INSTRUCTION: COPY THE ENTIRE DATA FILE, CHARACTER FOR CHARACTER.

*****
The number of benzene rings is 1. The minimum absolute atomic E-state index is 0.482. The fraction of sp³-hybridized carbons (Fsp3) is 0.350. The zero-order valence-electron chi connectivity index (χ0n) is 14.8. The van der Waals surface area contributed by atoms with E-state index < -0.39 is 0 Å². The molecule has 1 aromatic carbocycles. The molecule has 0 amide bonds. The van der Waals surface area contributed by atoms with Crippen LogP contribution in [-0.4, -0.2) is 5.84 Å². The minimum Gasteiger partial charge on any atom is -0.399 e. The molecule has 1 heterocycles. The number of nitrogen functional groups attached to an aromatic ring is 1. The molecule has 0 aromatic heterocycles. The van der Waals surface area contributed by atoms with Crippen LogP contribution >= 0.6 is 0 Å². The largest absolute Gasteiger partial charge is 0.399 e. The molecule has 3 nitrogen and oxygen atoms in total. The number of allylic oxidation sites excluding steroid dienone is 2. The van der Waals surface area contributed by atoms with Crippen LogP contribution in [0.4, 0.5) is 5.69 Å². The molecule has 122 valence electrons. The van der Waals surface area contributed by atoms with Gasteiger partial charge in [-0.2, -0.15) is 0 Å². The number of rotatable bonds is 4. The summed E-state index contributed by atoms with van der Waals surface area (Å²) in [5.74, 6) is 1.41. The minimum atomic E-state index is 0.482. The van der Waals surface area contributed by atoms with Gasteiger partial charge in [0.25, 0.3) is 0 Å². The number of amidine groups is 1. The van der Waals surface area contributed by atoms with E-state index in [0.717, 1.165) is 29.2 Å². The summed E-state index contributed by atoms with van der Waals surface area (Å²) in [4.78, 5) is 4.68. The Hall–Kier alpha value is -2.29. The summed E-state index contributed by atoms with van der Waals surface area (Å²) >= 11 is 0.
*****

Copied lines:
The number of benzene rings is 1. The minimum absolute atomic E-state index is 0.482. The fraction of sp³-hybridized carbons (Fsp3) is 0.350. The zero-order valence-electron chi connectivity index (χ0n) is 14.8. The van der Waals surface area contributed by atoms with E-state index < -0.39 is 0 Å². The molecule has 1 aromatic carbocycles. The molecule has 0 amide bonds. The van der Waals surface area contributed by atoms with Crippen LogP contribution in [-0.4, -0.2) is 5.84 Å². The minimum Gasteiger partial charge on any atom is -0.399 e. The molecule has 1 heterocycles. The number of nitrogen functional groups attached to an aromatic ring is 1. The molecule has 0 aromatic heterocycles. The van der Waals surface area contributed by atoms with Crippen LogP contribution >= 0.6 is 0 Å². The largest absolute Gasteiger partial charge is 0.399 e. The molecule has 3 nitrogen and oxygen atoms in total. The number of allylic oxidation sites excluding steroid dienone is 2. The van der Waals surface area contributed by atoms with Crippen LogP contribution in [0.4, 0.5) is 5.69 Å². The molecule has 122 valence electrons. The van der Waals surface area contributed by atoms with Gasteiger partial charge in [-0.2, -0.15) is 0 Å². The number of rotatable bonds is 4. The summed E-state index contributed by atoms with van der Waals surface area (Å²) in [5.74, 6) is 1.41. The minimum atomic E-state index is 0.482. The van der Waals surface area contributed by atoms with Gasteiger partial charge in [0.25, 0.3) is 0 Å². The number of amidine groups is 1. The van der Waals surface area contributed by atoms with E-state index in [0.717, 1.165) is 29.2 Å². The summed E-state index contributed by atoms with van der Waals surface area (Å²) in [4.78, 5) is 4.68. The Hall–Kier alpha value is -2.29. The summed E-state index contributed by atoms with van der Waals surface area (Å²) >= 11 is 0.